UK Gambling Commission Hits Operators with Fee Increase

UK Gambling Commission fees.

UK Gambling Commission announces a number of changes in 2017, including a change to operator fees. (Image: combiboilersleeds.com)

The UK Gambling Commission (UKGC) is ringing in 2017 with some changes, but not all the updates will please members of the betting industry.

Following a consultation between the UKGC and the Department for Culture, Media and Sport (DCMS), the regulatory body has announced a change to its fee structure for operators.

In addition to consulting with the government on the proposed changes, licence holders were also given the option to comment on the proposals.

With all the responses in and the consultation complete, the UKGC recently announced that from April 2017, fees across the board will change. According to the data, around 1,900 operators will see a reduction in their fees, while 1,000 licence holders will stay at the same level.

It’s Not All Good News

However, for 75 operators, the new rules will mean they have to contribute more each year in order to maintain their licence. The reason for the change in fees is to counteract recent increases in operational costs and to ensure that everyone bears an equal amount of financial responsibility.

“Take account of the significant changes to our costs and income following the implementation of the Gambling (Licensing & Advertising) Act 2014.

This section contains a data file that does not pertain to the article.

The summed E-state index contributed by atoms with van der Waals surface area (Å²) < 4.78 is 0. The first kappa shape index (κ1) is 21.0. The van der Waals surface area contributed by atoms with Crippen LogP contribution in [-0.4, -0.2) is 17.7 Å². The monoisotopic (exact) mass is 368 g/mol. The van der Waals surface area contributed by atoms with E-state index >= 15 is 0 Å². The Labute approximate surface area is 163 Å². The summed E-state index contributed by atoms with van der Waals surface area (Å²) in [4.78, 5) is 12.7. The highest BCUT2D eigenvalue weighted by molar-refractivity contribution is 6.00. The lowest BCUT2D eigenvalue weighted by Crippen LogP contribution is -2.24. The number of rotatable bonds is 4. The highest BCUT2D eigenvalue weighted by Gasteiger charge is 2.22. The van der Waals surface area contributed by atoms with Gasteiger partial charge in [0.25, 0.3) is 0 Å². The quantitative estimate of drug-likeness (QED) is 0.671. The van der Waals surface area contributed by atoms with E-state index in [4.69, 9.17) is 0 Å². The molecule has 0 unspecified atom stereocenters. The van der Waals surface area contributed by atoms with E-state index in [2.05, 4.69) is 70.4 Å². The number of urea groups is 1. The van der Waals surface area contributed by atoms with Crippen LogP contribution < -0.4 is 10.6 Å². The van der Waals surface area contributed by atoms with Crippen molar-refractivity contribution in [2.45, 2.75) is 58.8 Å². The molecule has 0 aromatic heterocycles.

Reflect the efficiencies we have achieved in our expenditure and reduce the overall fee burden across the industry by over 10 percent.

Ensure that our costs continue to be recovered on a proportionate basis from different types and sizes of operator.

Address other issues identified in the current fees structure,” reads the official press release.

While some operators will be upset at the UKGC’s latest move, the regulator is hoping its new look site will please everyone else. In an effort to improve its service to operators, industry insiders and UK bettors, the UKGC has overhauled its site.

As well as improving the onsite search functionality, the organisation has also removed any old data that is no longer relevant so that users can get faster access to the information they need.

Horse Racing’s Media Disappointment

In other UK gambling news this week, the dispute between British horse racing venues and bookmakers came to a head on January 9. Following a long running disagreement over payments between the two factions, betting shops across the UK saw a TV blackout.

With racecourses and bookmakers unable to agree on the right price for media rights, betting shop customers were unable to see live coverage of the day’s races in shops belonging to the likes of William Hill, Paddy Power and Ladbrokes. On top of TV coverage in betting shops dropping, industry insiders are concerned about ITV’s new racing shows.

Back in 2016 the broadcaster won the rights to screen British horseracing after a bidding war with the industry’s long-time partner, Channel 4. Many suggested at the time that a switch would cause viewing figures (and, therefore, revenue) to drop and these fears have, so far, been confirmed.

Although ITV’s New Year’s Day coverage peaked at 831,000 viewers, ITV4’s subsequent broadcasts have averaged an audience of 325,000 which is almost 100,000 fewer viewers than Channel 4 received. While there is still time for the ratings to improve, this issue certainly won’t help the media issues currently plaguing the horse racing industry.

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